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Paul Godfrey, chief executive of Postmedia Network Canada Corp.Christopher Wahl/The Globe and Mail

Canada's newest media mogul likes to joke that his career has been built largely on luck, not intelligence.

"My mother said to me when I was quite young: 'When you have your choice in life between smart and lucky, take lucky all the time,'" says Paul Godfrey, chief executive of Postmedia Network Canada Corp. "I sort of thought about that all the way through. From politics, to sports, to the OLG, to running the National Post, this all sort of fell in my path."

The 75-year-old newspaper boss has told that story many times before and it's part of a well-worn mythology he has created about his life in which he plays the role of an everyman blessed with above-average people skills. Over the course of 50 years in politics and business, Mr. Godfrey has used those skills to cultivate a sprawling network of contacts in Toronto and beyond, famously returning every phone call. "I was never the smartest kid in class," he says during an interview in his Bloor Street office in Toronto. "But if you've got the ability to get along with people, doors will open for you that may not open for other people."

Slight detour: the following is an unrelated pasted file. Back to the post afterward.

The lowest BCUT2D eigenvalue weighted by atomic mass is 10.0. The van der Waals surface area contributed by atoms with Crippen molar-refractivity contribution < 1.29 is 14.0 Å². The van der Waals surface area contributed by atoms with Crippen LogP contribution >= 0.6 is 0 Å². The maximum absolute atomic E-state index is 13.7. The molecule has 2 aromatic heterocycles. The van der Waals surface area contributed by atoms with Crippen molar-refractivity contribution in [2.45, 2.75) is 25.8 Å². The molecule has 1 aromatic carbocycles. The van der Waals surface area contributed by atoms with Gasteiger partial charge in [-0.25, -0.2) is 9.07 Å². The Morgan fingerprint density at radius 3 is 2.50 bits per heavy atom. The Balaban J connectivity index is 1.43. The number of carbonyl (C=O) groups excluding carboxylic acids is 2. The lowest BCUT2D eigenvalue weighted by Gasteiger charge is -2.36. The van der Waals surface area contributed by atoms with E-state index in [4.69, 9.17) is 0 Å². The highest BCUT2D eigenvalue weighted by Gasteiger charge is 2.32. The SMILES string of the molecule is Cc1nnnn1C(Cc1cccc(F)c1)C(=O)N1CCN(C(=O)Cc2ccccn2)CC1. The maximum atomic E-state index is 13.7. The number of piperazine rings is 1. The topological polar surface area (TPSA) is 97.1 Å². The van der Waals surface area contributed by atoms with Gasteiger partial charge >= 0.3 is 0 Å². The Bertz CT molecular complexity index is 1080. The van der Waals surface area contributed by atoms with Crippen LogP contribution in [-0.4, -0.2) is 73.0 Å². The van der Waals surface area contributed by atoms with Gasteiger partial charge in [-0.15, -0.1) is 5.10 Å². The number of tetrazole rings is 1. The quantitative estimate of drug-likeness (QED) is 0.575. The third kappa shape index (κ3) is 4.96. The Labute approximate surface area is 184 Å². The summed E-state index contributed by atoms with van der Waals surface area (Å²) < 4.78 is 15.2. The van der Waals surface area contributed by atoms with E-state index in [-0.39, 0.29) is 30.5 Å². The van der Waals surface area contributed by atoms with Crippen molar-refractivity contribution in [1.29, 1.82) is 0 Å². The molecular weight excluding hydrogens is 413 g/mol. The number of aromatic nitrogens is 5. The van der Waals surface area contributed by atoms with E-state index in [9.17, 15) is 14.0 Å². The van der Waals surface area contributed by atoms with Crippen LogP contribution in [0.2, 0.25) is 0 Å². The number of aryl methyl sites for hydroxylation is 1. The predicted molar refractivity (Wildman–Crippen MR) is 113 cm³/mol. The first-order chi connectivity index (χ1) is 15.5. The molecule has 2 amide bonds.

Many doors have opened for Mr. Godfrey over the years and he has also developed a knack for getting out just in time. He left city politics before costs to build Toronto's SkyDome, now called the Rogers Centre, spiralled out of control, emerging later at Rogers to buy the stadium at a steep discount. He departed Sun Media just before a round of 300 layoffs that signalled the start of more than a decade of job cuts. And he was on the board of Canwest Global Communications Inc. when it went under, once again emerging later with investors to buy key newspaper assets.

Through it all Mr. Godfrey has done well financially, pocketing close to $30-million on one newspaper deal and earning nearly $2-million last year from Postmedia.

"People see him glad-handing around, but he's pretty disciplined and he's very strategic," says Edward Sonshine, chief executive of RioCan Investment Trust who is a close friend.